News for End of March 2005
Shouted out ...
The first two minutes of this class in Siaya went well. Then it suddenly appeared as if there was someone else standing next to me as I was teaching!
. . . The fact that a Pentecostal church was having a crusade 25 yards away from our large open-windowed (i.e. large openings with neither glass nor shutters) building did not seem to be a problem until they turned on their state-of-the-art high volume PA system! There seemed to be no choice but to continue. I raised my voice. It was as if there were three of us (the crusade speaker was being translated) all outdoing one another to teach the same class! Our class finished at 1.00pm. So did the crusade ... (my students felt that it would show a bad spirit to ask the crusaders to turn their volume down). That was a hard class to teach!
The small mud-walled and thatched hut looked like a perfectly good place for a night's rest. I had been offered this accommodation by my friend, as an alternative to squeezing between himself and his wife and children in their small 2 roomed hut! All was well . . . until I blew out the lamp and lay back with my chest exposed to the cool night air . . .
'That's strange because there is no fan in the room' I thought to myself as a gust of air blew across my chest a minute later. A flapping sound filled the air, and a bat divebombed my bed. Gulp. Fortunately I had a mosquito net (actually, acting bat net!) which I proceeded to tuck in thoroughly as I prepared myself for a night's sleep with constant flapping all around the room. Thanks to my net, the bats couldn't whistle right past my nose! They weren't vampire bats - I don't think.
Moral of story - when preparing to sleep in a strange mud hut, be ready for the prospect of having bats fluttering around you all night.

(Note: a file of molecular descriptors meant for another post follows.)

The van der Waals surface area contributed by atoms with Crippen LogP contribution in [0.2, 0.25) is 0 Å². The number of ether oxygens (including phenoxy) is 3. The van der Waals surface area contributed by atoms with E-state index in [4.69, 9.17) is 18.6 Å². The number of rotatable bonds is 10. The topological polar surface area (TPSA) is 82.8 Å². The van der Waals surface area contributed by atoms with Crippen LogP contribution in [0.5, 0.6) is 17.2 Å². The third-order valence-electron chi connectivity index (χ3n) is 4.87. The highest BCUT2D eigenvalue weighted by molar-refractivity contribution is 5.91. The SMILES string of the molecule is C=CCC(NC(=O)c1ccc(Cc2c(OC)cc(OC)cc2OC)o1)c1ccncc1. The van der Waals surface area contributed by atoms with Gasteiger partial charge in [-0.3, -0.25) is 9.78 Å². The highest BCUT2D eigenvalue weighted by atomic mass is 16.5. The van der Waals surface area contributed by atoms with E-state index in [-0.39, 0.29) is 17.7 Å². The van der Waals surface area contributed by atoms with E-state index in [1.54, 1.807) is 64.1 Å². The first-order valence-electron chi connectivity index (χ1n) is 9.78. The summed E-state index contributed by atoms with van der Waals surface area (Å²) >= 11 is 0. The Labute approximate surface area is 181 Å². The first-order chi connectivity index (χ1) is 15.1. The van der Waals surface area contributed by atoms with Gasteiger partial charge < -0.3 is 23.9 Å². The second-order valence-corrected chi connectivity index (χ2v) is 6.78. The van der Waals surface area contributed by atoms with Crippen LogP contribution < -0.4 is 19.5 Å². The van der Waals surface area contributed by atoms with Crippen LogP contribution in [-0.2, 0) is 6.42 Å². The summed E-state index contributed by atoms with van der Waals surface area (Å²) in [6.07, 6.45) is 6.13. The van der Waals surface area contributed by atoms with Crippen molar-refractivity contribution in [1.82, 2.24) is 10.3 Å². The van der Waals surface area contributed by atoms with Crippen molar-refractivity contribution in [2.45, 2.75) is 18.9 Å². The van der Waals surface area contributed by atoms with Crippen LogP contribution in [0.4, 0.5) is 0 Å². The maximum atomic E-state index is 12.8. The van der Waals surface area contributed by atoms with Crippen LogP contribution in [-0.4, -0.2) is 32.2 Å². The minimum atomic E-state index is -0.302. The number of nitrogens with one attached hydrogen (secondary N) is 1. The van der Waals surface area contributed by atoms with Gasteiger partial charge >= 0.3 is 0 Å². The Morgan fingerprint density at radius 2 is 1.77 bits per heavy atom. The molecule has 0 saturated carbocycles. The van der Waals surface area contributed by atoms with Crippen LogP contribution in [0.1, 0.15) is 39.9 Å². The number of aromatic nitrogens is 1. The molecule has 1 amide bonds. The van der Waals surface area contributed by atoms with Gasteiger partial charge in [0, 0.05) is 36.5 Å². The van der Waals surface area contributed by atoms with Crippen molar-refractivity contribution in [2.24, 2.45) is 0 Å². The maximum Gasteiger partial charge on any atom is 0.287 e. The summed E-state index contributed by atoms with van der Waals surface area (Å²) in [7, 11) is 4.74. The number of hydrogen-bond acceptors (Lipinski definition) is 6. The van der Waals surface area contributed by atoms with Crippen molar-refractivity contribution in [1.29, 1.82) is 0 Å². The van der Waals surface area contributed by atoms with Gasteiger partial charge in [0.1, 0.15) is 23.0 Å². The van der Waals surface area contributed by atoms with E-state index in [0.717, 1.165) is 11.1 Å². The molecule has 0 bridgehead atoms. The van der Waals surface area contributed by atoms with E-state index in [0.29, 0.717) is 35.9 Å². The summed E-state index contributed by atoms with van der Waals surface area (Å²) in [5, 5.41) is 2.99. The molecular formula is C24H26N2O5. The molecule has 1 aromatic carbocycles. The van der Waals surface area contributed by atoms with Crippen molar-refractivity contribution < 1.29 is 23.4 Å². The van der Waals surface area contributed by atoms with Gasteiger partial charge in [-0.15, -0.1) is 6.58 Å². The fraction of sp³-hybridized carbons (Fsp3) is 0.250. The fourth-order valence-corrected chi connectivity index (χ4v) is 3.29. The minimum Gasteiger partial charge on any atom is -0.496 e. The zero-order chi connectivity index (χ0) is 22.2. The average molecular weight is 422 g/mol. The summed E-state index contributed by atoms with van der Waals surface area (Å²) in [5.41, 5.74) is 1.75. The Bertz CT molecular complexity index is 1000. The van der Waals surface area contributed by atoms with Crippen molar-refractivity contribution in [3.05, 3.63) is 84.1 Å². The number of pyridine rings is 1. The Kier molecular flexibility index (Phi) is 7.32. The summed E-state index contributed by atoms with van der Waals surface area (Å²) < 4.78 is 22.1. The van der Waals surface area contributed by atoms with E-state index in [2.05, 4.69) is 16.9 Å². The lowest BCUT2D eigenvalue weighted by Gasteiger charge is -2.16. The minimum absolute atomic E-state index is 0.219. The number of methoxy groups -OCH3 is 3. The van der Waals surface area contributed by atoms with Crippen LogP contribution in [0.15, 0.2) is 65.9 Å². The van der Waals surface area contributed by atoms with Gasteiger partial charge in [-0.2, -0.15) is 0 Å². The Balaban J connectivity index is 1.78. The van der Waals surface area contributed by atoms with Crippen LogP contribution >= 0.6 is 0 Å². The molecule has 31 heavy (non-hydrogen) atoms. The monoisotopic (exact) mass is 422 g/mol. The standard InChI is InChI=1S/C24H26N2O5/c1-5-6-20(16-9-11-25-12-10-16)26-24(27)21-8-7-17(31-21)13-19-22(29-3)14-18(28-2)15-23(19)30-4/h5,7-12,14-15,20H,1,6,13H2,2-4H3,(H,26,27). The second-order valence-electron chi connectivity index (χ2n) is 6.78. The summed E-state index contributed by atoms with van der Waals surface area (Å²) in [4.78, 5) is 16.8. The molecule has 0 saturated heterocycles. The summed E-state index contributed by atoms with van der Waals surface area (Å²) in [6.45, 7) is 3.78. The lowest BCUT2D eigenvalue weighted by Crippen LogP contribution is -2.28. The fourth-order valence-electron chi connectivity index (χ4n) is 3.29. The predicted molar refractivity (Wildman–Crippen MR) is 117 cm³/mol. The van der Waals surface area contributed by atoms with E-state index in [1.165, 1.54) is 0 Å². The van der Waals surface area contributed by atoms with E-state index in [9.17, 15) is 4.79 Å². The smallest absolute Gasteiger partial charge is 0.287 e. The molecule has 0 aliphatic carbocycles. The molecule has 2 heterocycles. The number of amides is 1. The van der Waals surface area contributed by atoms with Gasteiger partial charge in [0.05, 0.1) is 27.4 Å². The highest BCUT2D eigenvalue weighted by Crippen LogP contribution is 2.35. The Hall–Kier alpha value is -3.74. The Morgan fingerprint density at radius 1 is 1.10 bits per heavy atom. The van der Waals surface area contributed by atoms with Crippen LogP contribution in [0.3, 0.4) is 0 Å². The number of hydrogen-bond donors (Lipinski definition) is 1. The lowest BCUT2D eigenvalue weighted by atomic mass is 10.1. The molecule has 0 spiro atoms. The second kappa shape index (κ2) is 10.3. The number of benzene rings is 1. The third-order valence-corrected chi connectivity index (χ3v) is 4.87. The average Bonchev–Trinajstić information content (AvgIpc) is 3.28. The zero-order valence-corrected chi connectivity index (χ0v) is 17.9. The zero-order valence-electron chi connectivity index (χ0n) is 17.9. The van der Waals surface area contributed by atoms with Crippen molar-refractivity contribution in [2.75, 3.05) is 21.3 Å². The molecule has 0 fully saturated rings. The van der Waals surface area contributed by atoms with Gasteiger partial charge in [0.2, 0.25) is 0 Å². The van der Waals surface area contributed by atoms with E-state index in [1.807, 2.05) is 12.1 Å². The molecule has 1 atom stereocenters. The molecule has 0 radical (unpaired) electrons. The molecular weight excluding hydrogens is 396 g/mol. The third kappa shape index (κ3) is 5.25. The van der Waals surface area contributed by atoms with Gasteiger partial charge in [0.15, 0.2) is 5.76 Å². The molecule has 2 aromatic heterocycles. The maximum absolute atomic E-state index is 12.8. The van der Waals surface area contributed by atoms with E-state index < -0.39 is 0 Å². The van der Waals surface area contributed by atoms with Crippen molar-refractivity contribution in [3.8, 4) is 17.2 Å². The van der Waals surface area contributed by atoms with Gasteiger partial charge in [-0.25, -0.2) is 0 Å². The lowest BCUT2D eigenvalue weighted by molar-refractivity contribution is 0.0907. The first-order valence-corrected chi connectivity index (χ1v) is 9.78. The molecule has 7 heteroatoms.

It is often striking how 'heart-led' people here are in organising various programmes. In running up to a meeting I prepare myself mentally for the kind of things that we need to discuss in order for a particular project, like a particular programme of Bible teaching, to succeed. When we get there, very few of these issues end up being even referred to. The concern here is with the heart. If we get our hearts right, and if we manage to appeal to the hearts of the people, then we will succeed. That's it. I guess that's right . . .
As I write this is the closing day for KIST. Students are about to write their final exam, and then go home. Give thanks for this term and all that has been entailed in it. Give thanks also for those students who have been out on ministry in various parts of Kenya, Tanzania and Uganda. We have already been hearing a few reports, generally very encouraging, on how they have been able to see God at work in their lives and their ministries. Prayers valued for our Principal who is currently in the USA. Pray for our staffing situation, as we are facing a bit of a shortage of teachers particularly at BA level.
YTC (Yala Theological Centre)
The 10 year celebration for YTC (actually happening over 11 years after its starting) is due for this Easter Saturday. After many aborted plans due to lack of funds, we seem finally to be on target - after major efforts particularly by our director. Please pray for this Saturday's event. Pray also for our students, who will then be on 'vacation' break. Pray especially for interviews planned near the end of next month for three new teachers, two to be based in Yala and one to be based in Siaya.
STC (Siaya Theological Centre)
Give thanks that the board for the Siaya centre was formed on Saturday. A very difficult task remains ahead of us in Siaya. It is still very early days, but some of the early signs are promising. The Siaya centre will close on 2nd April, to re-open 14th May.
I am due to head off for the Church of God missionary retreat on Tuesday, coming back on Saturday. This is at Malindi, on the Kenyan coast. Pray that the time of sharing together there with missionaries from different parts of the Continent will be a valuable one.